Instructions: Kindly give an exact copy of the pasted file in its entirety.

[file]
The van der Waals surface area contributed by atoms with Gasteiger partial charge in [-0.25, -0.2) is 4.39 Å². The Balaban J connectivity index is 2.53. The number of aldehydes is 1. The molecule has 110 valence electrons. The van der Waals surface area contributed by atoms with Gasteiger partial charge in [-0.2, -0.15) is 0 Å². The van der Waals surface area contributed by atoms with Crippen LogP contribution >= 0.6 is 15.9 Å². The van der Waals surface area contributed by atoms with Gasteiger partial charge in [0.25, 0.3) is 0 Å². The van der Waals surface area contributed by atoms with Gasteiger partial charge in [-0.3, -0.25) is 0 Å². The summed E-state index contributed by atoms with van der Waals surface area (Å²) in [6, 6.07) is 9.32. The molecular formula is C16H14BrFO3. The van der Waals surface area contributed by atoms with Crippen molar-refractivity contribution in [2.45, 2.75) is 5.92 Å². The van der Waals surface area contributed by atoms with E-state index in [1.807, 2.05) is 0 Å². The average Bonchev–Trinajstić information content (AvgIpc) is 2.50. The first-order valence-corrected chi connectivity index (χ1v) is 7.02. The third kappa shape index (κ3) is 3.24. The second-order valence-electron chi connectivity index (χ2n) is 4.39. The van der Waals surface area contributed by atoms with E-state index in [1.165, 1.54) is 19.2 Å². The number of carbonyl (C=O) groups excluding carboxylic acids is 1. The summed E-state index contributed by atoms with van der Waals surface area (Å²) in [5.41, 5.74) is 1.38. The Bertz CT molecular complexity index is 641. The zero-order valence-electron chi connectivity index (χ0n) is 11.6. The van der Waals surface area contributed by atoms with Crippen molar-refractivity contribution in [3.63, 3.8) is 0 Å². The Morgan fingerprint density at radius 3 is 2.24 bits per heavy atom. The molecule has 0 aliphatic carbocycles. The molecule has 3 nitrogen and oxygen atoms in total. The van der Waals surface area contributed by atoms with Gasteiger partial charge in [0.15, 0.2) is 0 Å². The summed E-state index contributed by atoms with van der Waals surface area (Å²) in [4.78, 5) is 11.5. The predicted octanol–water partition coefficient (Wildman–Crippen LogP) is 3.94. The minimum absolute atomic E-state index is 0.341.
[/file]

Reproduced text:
The van der Waals surface area contributed by atoms with Gasteiger partial charge in [-0.25, -0.2) is 4.39 Å². The Balaban J connectivity index is 2.53. The number of aldehydes is 1. The molecule has 110 valence electrons. The van der Waals surface area contributed by atoms with Gasteiger partial charge in [-0.2, -0.15) is 0 Å². The van der Waals surface area contributed by atoms with Crippen LogP contribution >= 0.6 is 15.9 Å². The van der Waals surface area contributed by atoms with Gasteiger partial charge in [0.25, 0.3) is 0 Å². The van der Waals surface area contributed by atoms with Gasteiger partial charge in [-0.3, -0.25) is 0 Å². The summed E-state index contributed by atoms with van der Waals surface area (Å²) in [6, 6.07) is 9.32. The molecular formula is C16H14BrFO3. The van der Waals surface area contributed by atoms with Crippen molar-refractivity contribution in [2.45, 2.75) is 5.92 Å². The van der Waals surface area contributed by atoms with E-state index in [1.807, 2.05) is 0 Å². The average Bonchev–Trinajstić information content (AvgIpc) is 2.50. The first-order valence-corrected chi connectivity index (χ1v) is 7.02. The third kappa shape index (κ3) is 3.24. The second-order valence-electron chi connectivity index (χ2n) is 4.39. The van der Waals surface area contributed by atoms with E-state index in [1.165, 1.54) is 19.2 Å². The number of carbonyl (C=O) groups excluding carboxylic acids is 1. The summed E-state index contributed by atoms with van der Waals surface area (Å²) in [5.41, 5.74) is 1.38. The Bertz CT molecular complexity index is 641. The zero-order valence-electron chi connectivity index (χ0n) is 11.6. The van der Waals surface area contributed by atoms with Crippen molar-refractivity contribution in [3.63, 3.8) is 0 Å². The Morgan fingerprint density at radius 3 is 2.24 bits per heavy atom. The molecule has 0 aliphatic carbocycles. The molecule has 3 nitrogen and oxygen atoms in total. The van der Waals surface area contributed by atoms with Gasteiger partial charge in [0.15, 0.2) is 0 Å². The summed E-state index contributed by atoms with van der Waals surface area (Å²) in [4.78, 5) is 11.5. The predicted octanol–water partition coefficient (Wildman–Crippen LogP) is 3.94. The minimum absolute atomic E-state index is 0.341.